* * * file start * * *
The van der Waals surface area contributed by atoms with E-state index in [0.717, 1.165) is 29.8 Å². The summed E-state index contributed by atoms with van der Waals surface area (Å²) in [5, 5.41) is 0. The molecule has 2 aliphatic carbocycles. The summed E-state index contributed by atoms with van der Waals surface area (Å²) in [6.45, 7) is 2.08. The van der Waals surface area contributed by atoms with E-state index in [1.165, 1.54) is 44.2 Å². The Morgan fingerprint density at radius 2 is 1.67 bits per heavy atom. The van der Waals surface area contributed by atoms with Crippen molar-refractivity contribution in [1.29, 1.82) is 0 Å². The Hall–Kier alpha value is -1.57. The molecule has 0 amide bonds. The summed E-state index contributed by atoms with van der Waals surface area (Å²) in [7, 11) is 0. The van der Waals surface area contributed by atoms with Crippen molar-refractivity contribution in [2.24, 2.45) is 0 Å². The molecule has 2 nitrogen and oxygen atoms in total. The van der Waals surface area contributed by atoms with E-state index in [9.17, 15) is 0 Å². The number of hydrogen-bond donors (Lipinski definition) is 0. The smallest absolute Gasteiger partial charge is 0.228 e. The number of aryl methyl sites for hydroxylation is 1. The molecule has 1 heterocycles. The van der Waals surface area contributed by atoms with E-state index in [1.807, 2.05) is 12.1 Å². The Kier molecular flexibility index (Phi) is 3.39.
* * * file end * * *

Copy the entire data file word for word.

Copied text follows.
The van der Waals surface area contributed by atoms with E-state index in [0.717, 1.165) is 29.8 Å². The summed E-state index contributed by atoms with van der Waals surface area (Å²) in [5, 5.41) is 0. The molecule has 2 aliphatic carbocycles. The summed E-state index contributed by atoms with van der Waals surface area (Å²) in [6.45, 7) is 2.08. The van der Waals surface area contributed by atoms with E-state index in [1.165, 1.54) is 44.2 Å². The Morgan fingerprint density at radius 2 is 1.67 bits per heavy atom. The van der Waals surface area contributed by atoms with Crippen molar-refractivity contribution in [1.29, 1.82) is 0 Å². The Hall–Kier alpha value is -1.57. The molecule has 0 amide bonds. The summed E-state index contributed by atoms with van der Waals surface area (Å²) in [7, 11) is 0. The van der Waals surface area contributed by atoms with Crippen molar-refractivity contribution in [2.24, 2.45) is 0 Å². The molecule has 2 nitrogen and oxygen atoms in total. The van der Waals surface area contributed by atoms with E-state index in [9.17, 15) is 0 Å². The number of hydrogen-bond donors (Lipinski definition) is 0. The smallest absolute Gasteiger partial charge is 0.228 e. The number of aryl methyl sites for hydroxylation is 1. The molecule has 1 heterocycles. The van der Waals surface area contributed by atoms with E-state index in [1.807, 2.05) is 12.1 Å². The Kier molecular flexibility index (Phi) is 3.39.